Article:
In Tyler Glasnow‘s start against the Atlanta Braves on Monday, he produced around an extra inch and a half of rise on his four-seam fastball compared to his average in 2019. Below is a look at his short-form movement from 2019 and his lone 2020 start:
When a player’s fastball is getting an additional rise, it’s usually due to some combination of adjusted spin direction, altered gryo degree, and/or different arm slots.
An uptick in either velocity and/or spin rate can also help but are more a means to an end. To wit, Glasnow’s Bauer Unit score increased from 23.9 in 2019 (97 MPH, 2279 RPM) to 25.3 (98 MPH, 2476 RPM) during his outing against the Braves.
Glasnow’s did adjust his arm slot on Monday; his horizontal release point moved in a good inch or so while his vertical plot remained the same. It’s unlikely that this small adjustment alone facilitated the increase in rise.
Glasnow’s spin direction still floats around 11:50-12:05, much as it did in 2019:
Despite his modestly-modified release point, arm slot and spin direction alone won’t necessarily increase rise, but (in Glasnow’s case), the pieces of the puzzle are falling into place.
Speaking with independent baseball researcher, Jeremy Maschino, he informed me his sources see an improved spin efficiency on Glasnow’s four-seamer; much closer to 98% spin efficiency during his opening day start.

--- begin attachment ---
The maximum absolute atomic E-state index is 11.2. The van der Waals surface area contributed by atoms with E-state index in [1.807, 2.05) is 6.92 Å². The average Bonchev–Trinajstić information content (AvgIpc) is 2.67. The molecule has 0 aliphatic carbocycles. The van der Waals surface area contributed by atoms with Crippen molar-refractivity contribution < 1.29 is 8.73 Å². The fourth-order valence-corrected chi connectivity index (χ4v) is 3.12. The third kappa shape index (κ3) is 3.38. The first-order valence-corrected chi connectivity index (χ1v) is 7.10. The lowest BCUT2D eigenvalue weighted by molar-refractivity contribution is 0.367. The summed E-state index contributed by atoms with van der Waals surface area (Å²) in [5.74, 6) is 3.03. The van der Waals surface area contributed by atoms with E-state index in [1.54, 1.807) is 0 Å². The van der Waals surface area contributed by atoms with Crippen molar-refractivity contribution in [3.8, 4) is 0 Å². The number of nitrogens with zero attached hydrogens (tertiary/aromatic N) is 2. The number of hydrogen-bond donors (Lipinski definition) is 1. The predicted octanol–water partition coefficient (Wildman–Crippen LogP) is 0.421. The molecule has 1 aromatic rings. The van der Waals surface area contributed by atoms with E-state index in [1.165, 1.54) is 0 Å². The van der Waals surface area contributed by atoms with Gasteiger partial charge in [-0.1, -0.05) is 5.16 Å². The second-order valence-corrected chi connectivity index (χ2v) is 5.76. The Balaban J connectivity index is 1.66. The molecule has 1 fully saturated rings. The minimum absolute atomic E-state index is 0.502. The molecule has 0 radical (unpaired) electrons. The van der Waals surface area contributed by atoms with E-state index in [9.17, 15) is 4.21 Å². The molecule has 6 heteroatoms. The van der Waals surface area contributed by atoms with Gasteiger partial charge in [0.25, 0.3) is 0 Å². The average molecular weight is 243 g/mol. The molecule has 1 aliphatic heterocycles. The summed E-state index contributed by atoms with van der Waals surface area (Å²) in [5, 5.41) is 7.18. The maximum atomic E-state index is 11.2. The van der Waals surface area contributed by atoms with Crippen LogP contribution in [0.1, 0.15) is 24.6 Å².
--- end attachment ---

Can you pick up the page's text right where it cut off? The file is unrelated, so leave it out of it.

Averaging around 87-90% spin efficiency in 2019 meant that Glasnow’s four-seamer had an element of cut to it, which can limit run as well as rise. A perfect efficiency under Glasnow’s mechanics and pitch design set the table for more lift.
Here’s a visual on both designs using Baseball Cloud’s BallR tool:
So how does this all fit together? In a vacuum, a 12:00 four-seam fastball is designed/aspires to move straight towards its velocity vector in two dimensions. Given that Glasnow has a slightly more upright release point and his spin efficiency directs the gyro orientation to an almost perfect perpendicular orientation to home plate, it allows the physics of Magnus force (which is what we calibrate with spin efficiency) to act on it in the most effective way possible (more rise/lift).
Now, an extra inch and a half doesn’t seem like much but looking at this chart (via Driveline Baseball) we see that it can, depending on swing path and pitch trajectory, potentially change barreled contact into a pop fly or foul. Or, turn potential contact into a whiff; see below (5cm = ~2″)
This also affects the performance of his (12-6) curveball as well; getting that extra lift can help create a better tunnel for his four-seam to play off the curve (or vice versa), especially with that extra ‘hop’ he gets:
Yes, its just one start for Glasnow, and we are not even a week into the 2020 season. With a well-above-average BU score, adjusted arm slot, and a more Magnus-efficient four-seamer, Glasnow might very well be the difference between the Rays making or missing the playoffs in 2020.
It’s worth keeping an eye on this as Glasnow piles up more starts; the young righty already has the makings of a future Cy Young candidate and the fact he seems to be getting better should raise the eyebrows of American League playoff contenders.